"Best Places to Retire" [October 1] provides excellent insight into a retiree's needs.
I say this from experience. We have been retired for 13 years and truly enjoy where we live. Central Indiana is a thriving and exciting place to live. It has professional and amateur sports, ncaa headquarters, entertainment, the arts, great dining, and museums. But above everything else, we have outstanding healthcare. In your story, I found only one reference to "top medical care," and that was in the introduction.
Gerald A. Poore
I enjoyed the issue on retirement. I believe, however, it is a different ballgame if you are a single woman. I relocated to Mississippi three years ago and am disappointed. There are things to do here but mainly for couples. I like the weather, but I'm not very happy with other aspects. Maybe you could do an article on single women retirees.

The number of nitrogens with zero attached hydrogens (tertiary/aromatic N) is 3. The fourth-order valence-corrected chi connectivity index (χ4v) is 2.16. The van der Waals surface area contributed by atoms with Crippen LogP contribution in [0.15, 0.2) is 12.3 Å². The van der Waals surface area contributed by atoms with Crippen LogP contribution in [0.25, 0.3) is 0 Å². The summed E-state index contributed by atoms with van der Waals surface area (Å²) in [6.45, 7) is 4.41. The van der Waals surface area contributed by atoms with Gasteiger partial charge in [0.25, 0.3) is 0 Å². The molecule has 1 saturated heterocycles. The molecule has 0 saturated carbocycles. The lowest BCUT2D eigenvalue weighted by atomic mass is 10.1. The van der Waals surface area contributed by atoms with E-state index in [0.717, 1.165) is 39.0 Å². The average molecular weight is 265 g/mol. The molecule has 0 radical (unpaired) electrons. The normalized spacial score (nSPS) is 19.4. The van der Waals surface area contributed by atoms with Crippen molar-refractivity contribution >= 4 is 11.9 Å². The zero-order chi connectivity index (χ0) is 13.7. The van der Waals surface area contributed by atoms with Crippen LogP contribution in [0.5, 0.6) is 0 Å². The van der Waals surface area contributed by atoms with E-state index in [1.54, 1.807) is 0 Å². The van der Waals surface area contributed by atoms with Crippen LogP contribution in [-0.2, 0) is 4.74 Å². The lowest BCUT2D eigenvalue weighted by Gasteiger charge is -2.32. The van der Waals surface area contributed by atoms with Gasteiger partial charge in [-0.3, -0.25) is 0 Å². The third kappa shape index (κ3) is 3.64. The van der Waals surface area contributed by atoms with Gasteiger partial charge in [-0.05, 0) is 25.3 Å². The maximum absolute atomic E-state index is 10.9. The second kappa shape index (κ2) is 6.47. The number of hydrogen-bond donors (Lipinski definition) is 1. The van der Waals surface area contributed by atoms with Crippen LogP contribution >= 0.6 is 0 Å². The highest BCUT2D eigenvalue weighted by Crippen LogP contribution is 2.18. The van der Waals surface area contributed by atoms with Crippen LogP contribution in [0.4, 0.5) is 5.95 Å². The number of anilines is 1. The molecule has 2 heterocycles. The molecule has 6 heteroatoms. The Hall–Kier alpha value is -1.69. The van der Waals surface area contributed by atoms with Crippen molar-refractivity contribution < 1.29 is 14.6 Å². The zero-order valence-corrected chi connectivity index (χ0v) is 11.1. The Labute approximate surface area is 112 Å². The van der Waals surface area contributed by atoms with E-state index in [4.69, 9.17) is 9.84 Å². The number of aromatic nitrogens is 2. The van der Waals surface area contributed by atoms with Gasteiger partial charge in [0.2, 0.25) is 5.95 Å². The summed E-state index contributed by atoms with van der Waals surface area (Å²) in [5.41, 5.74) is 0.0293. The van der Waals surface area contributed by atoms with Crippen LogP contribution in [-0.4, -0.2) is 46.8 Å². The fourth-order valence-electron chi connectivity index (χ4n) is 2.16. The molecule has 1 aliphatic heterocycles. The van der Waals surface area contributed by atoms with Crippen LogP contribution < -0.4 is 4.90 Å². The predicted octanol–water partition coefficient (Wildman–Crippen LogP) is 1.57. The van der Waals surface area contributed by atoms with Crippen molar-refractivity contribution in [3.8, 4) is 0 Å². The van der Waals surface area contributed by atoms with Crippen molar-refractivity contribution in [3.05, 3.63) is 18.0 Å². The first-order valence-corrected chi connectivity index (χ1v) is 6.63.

Best Places to Retire" had a section called "Readers Offer Their Own Retirement Spots." I would like to comment on Aiken, S.C. Yes, there are 4,800 horses and only 22,000 people and 48 polo fields, but there is limited public transportation. There is a bus known as the Best Friend Express, but it doesn't cover all of Aiken. I now live in Aberdeen, Wash., where for 25 cents I can get on a bus and go to the Pacific Ocean if I want to. Now, that's retirement.
I have to agree that Irvine, Calif.—as a desirable retirement area—has wonderful weather and various activities. But retirees might be disappointed because the area has horrendous traffic, is overcrowded, and has a high cost of living.
Laguna Hills, Calif.
Retirement communities have a great deal to offer, but there are pitfalls and expenses. Buyer beware is more important than most seniors think.